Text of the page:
Philip Sherrod
Street View
535 West 22nd Street, 3rd Floor
New York, NY 10011

April 26, 2018 - June 9, 2018
Philip Sherrod is known for his pulsating paintings of street and city scenes. In this body of work, he portrays New York as he experiences it, with excitable energy that seems to vibrate from within the painting. Buildings, storefronts and signs feature heavily in Sherrod’s paintings, underscoring the tenets of American urban culture. The humble settings of coffee shops, subway stations, Broadway marquees and even the circus are arranged in a cacophonous manner that transports the viewer to an earlier time. These works recall similar urban paintings by artists from the Ashcan school in the 19th Century. Philip Lawrence Sherrod was born in 1935. He received a BA in Painting in 1959 from the Oklahoma State University and attended the Art Students League in the early 1960s. He is the recipient of several awards including a National Endowment for the Arts Grant in 1982 and a Pollock-Krasner Grant in 1989. His works are in the public collections of the Hirshhorn Museum and Sculpture Garden, Washington D.C., the Museum of the City of New York, the Rose Art Museum of Brandeis University, the Rhode Island School of Design Museum, among others.

Richard Hickam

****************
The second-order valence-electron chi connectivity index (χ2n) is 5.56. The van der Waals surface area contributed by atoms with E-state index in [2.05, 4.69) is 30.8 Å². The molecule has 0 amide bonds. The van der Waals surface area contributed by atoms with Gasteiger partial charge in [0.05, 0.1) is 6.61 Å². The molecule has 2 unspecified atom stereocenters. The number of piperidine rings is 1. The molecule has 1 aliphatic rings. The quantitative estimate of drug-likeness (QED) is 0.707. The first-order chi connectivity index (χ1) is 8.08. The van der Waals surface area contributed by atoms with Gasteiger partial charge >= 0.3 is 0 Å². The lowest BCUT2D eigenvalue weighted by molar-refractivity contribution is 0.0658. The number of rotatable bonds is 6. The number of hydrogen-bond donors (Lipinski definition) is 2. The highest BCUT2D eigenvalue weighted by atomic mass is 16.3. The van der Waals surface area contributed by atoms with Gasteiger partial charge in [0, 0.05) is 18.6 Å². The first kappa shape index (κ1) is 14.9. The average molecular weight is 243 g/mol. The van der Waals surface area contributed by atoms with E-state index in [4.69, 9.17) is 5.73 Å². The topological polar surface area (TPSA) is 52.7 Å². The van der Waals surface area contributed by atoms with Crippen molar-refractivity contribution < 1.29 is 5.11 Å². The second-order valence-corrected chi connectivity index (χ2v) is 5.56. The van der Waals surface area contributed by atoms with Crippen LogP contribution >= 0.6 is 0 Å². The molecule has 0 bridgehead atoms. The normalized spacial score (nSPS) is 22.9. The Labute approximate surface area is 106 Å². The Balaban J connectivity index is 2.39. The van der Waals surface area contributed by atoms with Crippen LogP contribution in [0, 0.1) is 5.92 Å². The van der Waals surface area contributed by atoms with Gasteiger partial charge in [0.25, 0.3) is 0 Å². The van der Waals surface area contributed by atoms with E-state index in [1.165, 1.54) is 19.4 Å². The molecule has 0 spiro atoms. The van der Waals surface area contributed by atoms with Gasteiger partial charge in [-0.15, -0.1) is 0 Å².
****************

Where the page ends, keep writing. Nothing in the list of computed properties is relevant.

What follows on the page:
Pinkie, Maude, And Other Paintings
535 West 22nd Street, 3rd Floor
New York, NY 10011

April 26, 2018 - June 9, 2018

 
Past Exhibitions

Draughtsmanship: Selected Drawings From The Allan Stone Collection
535 West 22nd Street, 3rd Floor
New York, NY 10011

March 1, 2018 - April 21, 2018

Bo Bartlett
Dreamland
535 West 22nd Street, 3rd Floor
New York, NY 10011

March 1, 2018 - April 21, 2018

Barton Benes
Books
535 West 22nd Street, 3rd Floor
New York, NY 10011

January 9, 2018 - February 24, 2018

George Deem
Poet of Appropriation
535 West 22nd Street, 3rd Floor
New York, NY 10011

January 9, 2018 - February 24, 2018

Wayne Thiebaud
Land Survey
535 West 22nd Street, 3rd Floor
New York, NY 10011

October 26, 2017 - December 23, 2017

John Graham
John Graham: Artist Sweating Blood
535 West 22nd Street, 3rd Floor
New York, NY 10011

September 7, 2017 - October 21, 2017